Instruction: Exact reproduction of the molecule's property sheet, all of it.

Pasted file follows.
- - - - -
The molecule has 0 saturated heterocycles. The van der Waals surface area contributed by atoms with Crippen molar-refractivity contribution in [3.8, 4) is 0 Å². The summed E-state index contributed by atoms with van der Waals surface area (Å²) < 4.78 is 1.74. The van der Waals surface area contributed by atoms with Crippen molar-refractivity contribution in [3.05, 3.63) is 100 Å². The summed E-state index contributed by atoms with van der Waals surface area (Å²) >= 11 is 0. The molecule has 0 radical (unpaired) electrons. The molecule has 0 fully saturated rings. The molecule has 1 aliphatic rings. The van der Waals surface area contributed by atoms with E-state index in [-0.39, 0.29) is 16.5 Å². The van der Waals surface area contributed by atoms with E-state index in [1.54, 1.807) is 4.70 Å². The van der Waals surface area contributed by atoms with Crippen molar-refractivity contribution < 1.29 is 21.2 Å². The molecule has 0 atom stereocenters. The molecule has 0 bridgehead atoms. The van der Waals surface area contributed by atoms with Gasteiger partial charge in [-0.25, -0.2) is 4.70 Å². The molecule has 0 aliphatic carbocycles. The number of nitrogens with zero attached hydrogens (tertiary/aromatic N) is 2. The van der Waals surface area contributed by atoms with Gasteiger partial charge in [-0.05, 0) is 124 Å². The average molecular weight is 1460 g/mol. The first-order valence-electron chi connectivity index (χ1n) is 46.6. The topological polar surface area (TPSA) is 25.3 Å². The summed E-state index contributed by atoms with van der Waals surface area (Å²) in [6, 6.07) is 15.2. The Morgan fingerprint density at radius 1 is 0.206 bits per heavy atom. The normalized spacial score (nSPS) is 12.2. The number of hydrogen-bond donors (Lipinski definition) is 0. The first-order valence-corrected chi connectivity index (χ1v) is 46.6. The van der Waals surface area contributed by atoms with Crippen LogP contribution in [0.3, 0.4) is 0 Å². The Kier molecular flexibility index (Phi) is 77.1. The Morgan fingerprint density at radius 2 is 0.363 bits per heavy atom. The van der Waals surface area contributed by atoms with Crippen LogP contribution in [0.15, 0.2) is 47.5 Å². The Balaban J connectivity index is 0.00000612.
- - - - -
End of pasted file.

The molecule has 0 saturated heterocycles. The van der Waals surface area contributed by atoms with Crippen molar-refractivity contribution in [3.8, 4) is 0 Å². The summed E-state index contributed by atoms with van der Waals surface area (Å²) < 4.78 is 1.74. The van der Waals surface area contributed by atoms with Crippen molar-refractivity contribution in [3.05, 3.63) is 100 Å². The summed E-state index contributed by atoms with van der Waals surface area (Å²) >= 11 is 0. The molecule has 0 radical (unpaired) electrons. The molecule has 0 fully saturated rings. The molecule has 1 aliphatic rings. The van der Waals surface area contributed by atoms with E-state index in [-0.39, 0.29) is 16.5 Å². The van der Waals surface area contributed by atoms with E-state index in [1.54, 1.807) is 4.70 Å². The van der Waals surface area contributed by atoms with Crippen molar-refractivity contribution < 1.29 is 21.2 Å². The molecule has 0 atom stereocenters. The molecule has 0 bridgehead atoms. The van der Waals surface area contributed by atoms with Gasteiger partial charge in [-0.25, -0.2) is 4.70 Å². The molecule has 0 aliphatic carbocycles. The number of nitrogens with zero attached hydrogens (tertiary/aromatic N) is 2. The van der Waals surface area contributed by atoms with Gasteiger partial charge in [-0.05, 0) is 124 Å². The average molecular weight is 1460 g/mol. The first-order valence-electron chi connectivity index (χ1n) is 46.6. The topological polar surface area (TPSA) is 25.3 Å². The summed E-state index contributed by atoms with van der Waals surface area (Å²) in [6, 6.07) is 15.2. The Morgan fingerprint density at radius 1 is 0.206 bits per heavy atom. The normalized spacial score (nSPS) is 12.2. The number of hydrogen-bond donors (Lipinski definition) is 0. The first-order valence-corrected chi connectivity index (χ1v) is 46.6. The van der Waals surface area contributed by atoms with Crippen LogP contribution in [0.3, 0.4) is 0 Å². The Kier molecular flexibility index (Phi) is 77.1. The Morgan fingerprint density at radius 2 is 0.363 bits per heavy atom. The van der Waals surface area contributed by atoms with Crippen LogP contribution in [0.15, 0.2) is 47.5 Å². The Balaban J connectivity index is 0.00000612.